Another indicator of emerging supply slack after two years of tightness: Ocean freight rates have continued their decline from record highs. And the fact that it’s happening during what’s usually peak season for global shipping leads some observers to conclude that a market that lacked any excess capacity just a few months ago is rapidly swinging back in the other direction.
Container rates, including these published by Freightos, a digital platform for cargo bookings, still are well above pre-pandemic levels but their trajectory looks increasingly like a slide still searching for a bottom amid uncertainty about consumer spending.
Much of the logistics recovery hinges on China’s ability to remain a trade powerhouse and keep factories and ports humming through its strict rules to control COVID outbreaks. That looked to be intact after the country released numbers July 14 showing June was the country’s second-best month for exports in at least three decades.
Eric Zhu of Bloomberg Economics published a supply chain dashboard focusing on China recently that showed production there rebounding and delivery times shortening after Shanghai lifted virus restrictions.
Not everything is on the mend, particularly in Europe, which is seeing extended shipping problems given the region’s proximity to the fighting in Ukraine. Sanctions on commodities and other items originating from or headed to Russia are complicating European trade flows, particularly from Asia. On top of that, labor disruptions such as the one affecting Germany’s big seaports in recent days will only prolong the recovery efforts.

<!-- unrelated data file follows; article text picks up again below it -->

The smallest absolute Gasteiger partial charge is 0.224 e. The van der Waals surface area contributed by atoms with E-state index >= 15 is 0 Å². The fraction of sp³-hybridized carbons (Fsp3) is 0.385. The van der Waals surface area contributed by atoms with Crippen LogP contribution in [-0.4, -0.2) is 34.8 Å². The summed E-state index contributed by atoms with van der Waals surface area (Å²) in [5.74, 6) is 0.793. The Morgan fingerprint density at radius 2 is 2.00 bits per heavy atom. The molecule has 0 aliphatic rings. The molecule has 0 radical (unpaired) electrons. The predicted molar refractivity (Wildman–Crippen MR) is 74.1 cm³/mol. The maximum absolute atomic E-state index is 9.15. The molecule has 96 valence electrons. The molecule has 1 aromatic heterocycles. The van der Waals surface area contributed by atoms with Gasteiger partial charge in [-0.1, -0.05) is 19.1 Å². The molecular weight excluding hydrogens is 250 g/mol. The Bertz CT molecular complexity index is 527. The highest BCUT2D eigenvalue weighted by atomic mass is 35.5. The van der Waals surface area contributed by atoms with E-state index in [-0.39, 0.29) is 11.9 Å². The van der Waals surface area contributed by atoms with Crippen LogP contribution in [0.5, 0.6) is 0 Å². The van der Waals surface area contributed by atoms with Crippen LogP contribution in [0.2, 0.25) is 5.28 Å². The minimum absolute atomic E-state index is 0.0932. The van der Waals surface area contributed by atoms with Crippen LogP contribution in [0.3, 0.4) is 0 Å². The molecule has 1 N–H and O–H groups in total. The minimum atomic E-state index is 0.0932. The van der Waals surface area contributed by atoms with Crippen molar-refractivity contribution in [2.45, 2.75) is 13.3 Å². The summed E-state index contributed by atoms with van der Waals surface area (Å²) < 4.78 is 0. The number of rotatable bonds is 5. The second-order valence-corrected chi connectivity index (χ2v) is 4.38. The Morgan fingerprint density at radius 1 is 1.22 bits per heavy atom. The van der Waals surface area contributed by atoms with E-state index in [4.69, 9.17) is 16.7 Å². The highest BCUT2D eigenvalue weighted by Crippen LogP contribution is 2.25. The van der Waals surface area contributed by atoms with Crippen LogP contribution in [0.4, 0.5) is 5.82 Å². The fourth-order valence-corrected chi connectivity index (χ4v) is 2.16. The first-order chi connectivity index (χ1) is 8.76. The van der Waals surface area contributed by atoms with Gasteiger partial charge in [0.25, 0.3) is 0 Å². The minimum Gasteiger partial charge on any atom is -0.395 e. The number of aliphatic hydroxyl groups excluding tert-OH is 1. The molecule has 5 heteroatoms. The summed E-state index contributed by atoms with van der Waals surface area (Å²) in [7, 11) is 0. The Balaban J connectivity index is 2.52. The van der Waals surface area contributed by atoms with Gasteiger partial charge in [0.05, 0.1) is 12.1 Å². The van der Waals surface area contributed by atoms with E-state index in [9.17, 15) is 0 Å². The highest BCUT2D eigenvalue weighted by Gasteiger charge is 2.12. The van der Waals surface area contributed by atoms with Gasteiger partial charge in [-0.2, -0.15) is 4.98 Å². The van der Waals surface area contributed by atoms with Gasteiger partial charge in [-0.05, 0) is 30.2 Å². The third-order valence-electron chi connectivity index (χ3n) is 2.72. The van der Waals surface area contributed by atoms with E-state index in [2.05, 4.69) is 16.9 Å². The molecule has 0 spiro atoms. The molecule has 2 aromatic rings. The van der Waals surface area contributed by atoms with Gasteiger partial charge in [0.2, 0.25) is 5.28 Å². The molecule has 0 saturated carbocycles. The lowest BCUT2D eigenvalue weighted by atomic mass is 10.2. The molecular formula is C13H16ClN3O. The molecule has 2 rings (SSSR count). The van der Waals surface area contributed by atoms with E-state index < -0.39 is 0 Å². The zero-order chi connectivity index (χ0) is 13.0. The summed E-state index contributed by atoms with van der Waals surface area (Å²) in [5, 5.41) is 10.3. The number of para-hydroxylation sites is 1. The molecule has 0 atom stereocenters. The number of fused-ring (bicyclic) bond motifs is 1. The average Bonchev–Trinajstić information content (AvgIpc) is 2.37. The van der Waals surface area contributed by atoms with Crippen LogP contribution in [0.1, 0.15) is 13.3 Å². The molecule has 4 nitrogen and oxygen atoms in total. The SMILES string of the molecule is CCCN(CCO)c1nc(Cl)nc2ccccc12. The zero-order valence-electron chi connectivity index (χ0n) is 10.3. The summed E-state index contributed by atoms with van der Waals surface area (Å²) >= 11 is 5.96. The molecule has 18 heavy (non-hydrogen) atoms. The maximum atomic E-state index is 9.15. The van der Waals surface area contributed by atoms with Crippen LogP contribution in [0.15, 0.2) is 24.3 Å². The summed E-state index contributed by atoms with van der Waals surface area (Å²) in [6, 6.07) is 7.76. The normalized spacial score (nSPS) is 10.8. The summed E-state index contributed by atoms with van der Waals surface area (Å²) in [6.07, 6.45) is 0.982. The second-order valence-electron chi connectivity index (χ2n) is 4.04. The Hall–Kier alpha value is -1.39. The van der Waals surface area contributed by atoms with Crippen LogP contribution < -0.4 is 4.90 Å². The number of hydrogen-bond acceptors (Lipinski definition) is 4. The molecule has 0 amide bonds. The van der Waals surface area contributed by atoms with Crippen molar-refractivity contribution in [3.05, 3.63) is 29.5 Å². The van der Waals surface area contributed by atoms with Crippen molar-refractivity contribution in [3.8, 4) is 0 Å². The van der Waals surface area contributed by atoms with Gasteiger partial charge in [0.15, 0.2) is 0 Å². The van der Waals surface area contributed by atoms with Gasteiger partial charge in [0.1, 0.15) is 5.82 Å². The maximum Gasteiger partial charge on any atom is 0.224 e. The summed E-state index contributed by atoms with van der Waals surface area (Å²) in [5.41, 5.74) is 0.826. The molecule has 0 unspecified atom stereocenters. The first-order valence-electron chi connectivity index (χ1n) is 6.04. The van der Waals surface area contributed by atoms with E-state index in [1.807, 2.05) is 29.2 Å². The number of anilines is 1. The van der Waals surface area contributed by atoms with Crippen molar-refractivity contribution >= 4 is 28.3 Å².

Figures from the Kiel Institute for the World Economy show congestion already has been building at ports in northern Europe and creeping higher along the U.S. East Coast, where ships are queueing for days or even weeks from Georgia to New York waiting to offload their cargo.
Another indicator that supply stress may not ease very quickly: On July 15, Commerce Department figures showed American retail sales rose more than economists forecast in June, data that Yelena Shulyatyeva and Andrew Husby of Bloomberg Economics said “imply there’s still enough momentum for the U.S. economy to grow during the rest of the year as consumers find ways to cope with surging inflation.”
That outlook bodes well for container imports into the U.S., which stayed solid through June and look resilient at the ports of Los Angeles and Long Beach, Calif., through July so far.
Gene Seroka, executive director of L.A.’s port, said he’s cautiously optimistic for the second half of the year.
“We’ll be seeing back-to-school, fall fashion, Halloween and the all-important year-end holiday goods coming across the Pacific in the weeks and months ahead,” he said last week. “Even though some retailers have high inventories and may look to discount goods, I expect imports to remain strong — though tapered — versus last year.”
He added some words of warning: Train congestion is building again, with more than 29,000 rail containers delayed on L.A.’s docks — a bottleneck Seroka said ought to be closer to the “9,000 range.” Rail-bound cargo is sitting an average of 7.5 days when ideally it shouldn’t exceed two. Stakeholders need to take action now, he said, “to avoid a nationwide logjam.”